Although PAM contends that American Farm Lines requires a showing of substantial prejudice to the reviewed party only if the regulation does not confer an important procedural benefit, we do not agree. Rather, American Farm Lines states that it is a "general principle" that agencies may relax or modify their procedural rules and teaches that a subsequent agency action is only rescindable "upon a showing of substantial prejudice." 397 U.S. at 539, 90 S.Ct. 1288. Nor does our own precedent read American Farm Lines as PAM suggests. Both Kemira and Intercargo discussed whether substantial prejudice was shown. Yet, neither opinion addressed whether the regulation at issue confers an important procedural benefit nor implied that the lack thereof was a prerequisite to requiring a showing of substantial prejudice.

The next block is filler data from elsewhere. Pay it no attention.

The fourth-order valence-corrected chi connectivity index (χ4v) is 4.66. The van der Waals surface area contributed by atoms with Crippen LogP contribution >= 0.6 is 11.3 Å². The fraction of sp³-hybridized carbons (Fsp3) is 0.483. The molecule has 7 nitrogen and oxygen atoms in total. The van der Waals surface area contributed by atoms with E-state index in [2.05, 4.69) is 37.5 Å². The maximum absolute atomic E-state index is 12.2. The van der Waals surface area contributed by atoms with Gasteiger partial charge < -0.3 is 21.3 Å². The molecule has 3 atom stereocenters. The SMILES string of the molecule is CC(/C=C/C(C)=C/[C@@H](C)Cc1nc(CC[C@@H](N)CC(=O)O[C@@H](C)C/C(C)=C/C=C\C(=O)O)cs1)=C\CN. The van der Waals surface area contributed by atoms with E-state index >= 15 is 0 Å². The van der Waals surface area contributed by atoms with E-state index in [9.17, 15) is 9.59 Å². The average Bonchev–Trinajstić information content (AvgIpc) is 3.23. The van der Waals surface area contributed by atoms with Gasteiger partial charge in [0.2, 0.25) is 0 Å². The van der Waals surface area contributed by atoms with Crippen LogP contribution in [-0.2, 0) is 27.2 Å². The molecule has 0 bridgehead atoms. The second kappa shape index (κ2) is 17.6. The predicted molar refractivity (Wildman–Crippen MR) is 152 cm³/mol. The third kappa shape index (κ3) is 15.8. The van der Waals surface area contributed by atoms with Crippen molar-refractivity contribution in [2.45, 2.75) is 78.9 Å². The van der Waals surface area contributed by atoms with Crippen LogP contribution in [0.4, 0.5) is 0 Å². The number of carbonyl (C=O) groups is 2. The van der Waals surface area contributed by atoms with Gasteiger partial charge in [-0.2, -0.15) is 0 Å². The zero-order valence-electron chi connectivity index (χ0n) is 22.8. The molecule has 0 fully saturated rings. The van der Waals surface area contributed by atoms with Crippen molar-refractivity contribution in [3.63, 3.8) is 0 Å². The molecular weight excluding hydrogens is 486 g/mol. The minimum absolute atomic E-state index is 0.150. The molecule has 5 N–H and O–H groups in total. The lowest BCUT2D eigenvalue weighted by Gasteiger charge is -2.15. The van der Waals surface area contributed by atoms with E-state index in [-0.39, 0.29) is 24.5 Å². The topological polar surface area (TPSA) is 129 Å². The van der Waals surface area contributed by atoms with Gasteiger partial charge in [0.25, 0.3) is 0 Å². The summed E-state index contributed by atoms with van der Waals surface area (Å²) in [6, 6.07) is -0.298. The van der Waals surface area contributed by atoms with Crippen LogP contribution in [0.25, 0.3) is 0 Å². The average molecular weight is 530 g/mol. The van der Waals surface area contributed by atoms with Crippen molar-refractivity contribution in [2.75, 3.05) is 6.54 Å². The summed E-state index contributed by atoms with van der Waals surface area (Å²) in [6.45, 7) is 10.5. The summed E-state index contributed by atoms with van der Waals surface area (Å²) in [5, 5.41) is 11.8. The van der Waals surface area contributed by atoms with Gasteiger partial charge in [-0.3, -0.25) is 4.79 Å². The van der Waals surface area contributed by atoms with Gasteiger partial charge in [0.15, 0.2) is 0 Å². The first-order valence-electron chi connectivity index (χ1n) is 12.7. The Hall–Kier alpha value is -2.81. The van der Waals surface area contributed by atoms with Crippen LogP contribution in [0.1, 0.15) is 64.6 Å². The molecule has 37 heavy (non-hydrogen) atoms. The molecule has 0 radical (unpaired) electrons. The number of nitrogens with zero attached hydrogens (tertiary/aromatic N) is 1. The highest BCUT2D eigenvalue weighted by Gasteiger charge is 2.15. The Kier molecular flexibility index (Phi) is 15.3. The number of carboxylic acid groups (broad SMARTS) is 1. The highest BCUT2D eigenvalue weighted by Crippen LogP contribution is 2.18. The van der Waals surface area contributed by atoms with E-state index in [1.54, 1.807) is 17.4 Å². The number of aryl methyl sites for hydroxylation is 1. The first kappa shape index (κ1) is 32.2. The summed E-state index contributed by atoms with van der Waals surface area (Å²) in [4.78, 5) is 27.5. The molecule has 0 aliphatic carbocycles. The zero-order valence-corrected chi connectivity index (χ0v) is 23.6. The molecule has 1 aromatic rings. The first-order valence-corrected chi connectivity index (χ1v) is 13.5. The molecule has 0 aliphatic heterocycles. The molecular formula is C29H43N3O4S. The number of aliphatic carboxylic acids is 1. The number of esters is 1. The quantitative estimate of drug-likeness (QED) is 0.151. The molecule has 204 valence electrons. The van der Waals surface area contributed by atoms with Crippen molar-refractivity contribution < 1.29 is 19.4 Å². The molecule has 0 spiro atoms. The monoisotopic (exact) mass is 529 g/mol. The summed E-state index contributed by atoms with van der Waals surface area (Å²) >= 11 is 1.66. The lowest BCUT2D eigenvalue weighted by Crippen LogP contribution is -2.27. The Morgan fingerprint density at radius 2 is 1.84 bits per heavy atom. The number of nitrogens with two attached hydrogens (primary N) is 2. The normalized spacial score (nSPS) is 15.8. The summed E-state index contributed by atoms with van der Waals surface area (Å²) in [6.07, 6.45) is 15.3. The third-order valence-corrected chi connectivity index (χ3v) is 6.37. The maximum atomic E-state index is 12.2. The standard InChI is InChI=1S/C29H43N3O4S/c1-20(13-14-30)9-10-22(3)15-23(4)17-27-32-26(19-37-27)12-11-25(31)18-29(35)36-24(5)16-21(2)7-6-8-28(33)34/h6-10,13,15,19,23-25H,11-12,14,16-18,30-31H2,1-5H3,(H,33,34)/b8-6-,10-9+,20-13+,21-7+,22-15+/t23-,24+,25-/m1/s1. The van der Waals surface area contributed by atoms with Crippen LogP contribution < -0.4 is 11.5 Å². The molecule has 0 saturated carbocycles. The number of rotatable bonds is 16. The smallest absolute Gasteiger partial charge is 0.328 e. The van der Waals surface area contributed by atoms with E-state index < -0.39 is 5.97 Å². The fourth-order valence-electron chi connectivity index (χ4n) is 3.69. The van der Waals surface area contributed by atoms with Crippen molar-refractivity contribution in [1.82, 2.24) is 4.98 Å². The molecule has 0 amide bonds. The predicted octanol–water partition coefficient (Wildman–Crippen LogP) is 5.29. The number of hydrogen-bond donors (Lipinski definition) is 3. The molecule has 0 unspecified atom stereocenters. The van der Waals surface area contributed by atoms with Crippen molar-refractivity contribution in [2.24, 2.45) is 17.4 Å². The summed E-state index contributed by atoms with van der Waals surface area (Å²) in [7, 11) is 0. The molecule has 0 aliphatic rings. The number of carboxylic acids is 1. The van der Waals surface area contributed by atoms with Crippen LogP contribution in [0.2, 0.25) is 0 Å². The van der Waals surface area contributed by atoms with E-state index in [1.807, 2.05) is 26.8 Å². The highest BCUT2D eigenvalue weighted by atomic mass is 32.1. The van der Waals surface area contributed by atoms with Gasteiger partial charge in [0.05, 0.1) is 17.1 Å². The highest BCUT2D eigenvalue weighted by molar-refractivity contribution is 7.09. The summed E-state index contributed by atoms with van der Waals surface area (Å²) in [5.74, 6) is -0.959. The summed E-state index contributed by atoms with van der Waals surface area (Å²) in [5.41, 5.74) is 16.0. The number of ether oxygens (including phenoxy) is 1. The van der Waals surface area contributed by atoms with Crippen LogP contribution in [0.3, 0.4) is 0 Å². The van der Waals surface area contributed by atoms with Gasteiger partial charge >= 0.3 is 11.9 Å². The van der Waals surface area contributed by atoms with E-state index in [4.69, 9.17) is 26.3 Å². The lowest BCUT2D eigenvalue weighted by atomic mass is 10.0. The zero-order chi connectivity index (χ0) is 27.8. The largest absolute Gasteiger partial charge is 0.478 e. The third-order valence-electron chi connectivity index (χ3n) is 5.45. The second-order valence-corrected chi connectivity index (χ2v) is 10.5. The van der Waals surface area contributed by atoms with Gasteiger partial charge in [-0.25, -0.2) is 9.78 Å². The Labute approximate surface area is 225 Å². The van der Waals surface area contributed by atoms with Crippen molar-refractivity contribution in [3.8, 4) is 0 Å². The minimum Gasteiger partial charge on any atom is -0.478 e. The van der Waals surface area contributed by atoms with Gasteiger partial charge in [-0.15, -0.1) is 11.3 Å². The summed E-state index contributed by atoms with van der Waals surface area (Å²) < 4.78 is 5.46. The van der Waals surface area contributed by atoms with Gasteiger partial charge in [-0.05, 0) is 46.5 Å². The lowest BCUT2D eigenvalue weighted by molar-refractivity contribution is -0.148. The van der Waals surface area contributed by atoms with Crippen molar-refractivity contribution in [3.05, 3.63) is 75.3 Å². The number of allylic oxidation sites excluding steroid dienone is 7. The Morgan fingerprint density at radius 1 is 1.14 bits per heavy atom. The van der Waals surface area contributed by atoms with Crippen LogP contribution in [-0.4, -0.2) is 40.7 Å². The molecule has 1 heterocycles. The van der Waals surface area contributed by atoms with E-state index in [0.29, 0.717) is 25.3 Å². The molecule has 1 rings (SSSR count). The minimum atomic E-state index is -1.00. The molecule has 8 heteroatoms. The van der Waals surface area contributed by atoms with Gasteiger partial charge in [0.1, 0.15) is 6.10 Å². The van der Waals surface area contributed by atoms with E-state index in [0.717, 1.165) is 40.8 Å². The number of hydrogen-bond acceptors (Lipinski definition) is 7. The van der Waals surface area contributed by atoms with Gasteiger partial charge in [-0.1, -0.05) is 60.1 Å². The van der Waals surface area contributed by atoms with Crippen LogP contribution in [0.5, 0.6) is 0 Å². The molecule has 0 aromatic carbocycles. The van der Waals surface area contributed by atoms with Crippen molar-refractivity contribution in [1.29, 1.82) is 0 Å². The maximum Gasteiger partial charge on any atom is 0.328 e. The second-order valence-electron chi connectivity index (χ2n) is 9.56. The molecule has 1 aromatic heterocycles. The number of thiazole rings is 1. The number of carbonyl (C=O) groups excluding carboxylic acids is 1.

Indeed, PAM's reading of American Farm Lines seems to defy common sense. Even if a regulation is intended to confer an important procedural benefit, if the failure of a party to provide notice as required by such a regulation does not prejudice the non-notified party, then we think neither the government, the non-serving party, nor the public should be penalized for such a failure. PAM's reading also defies logic. American Farm Lines states: "The rules were not intended primarily to confer important procedural benefits upon individuals.. . . Thus there is no reason to exempt this case from the general principle that `[i]t is always within the discretion of a court or an administrative agency to relax or modify its procedural rules adopted for the orderly transaction of business before it when in a given case the ends of justice require it.'" 397 U.S. at 538-39, 90 S.Ct. 1288 (citations omitted and emphases added). It does not necessarily follow that if a given rule is intended primarily to confer important procedural benefits upon individuals then there is a reason to exempt it from agency discretion.5 That is, even if a rule does confer important procedural benefits upon individuals, there may still be a reason—such as lack of substantial prejudice—to allow a court or administrative agency to relax or modify the rule. Quite simply, the Supreme Court in American Farm Lines was not contemplating (and did not opine on) situations in which the rule in question did confer important procedural benefits on individuals. Rather, it only discussed circumstances in which the rule did not confer important procedural benefits, as those were the facts in that case. Thus, we need not decide whether section 303.351(f)(3)(ii) confers such a benefit because we believe that substantial prejudice still must be shown.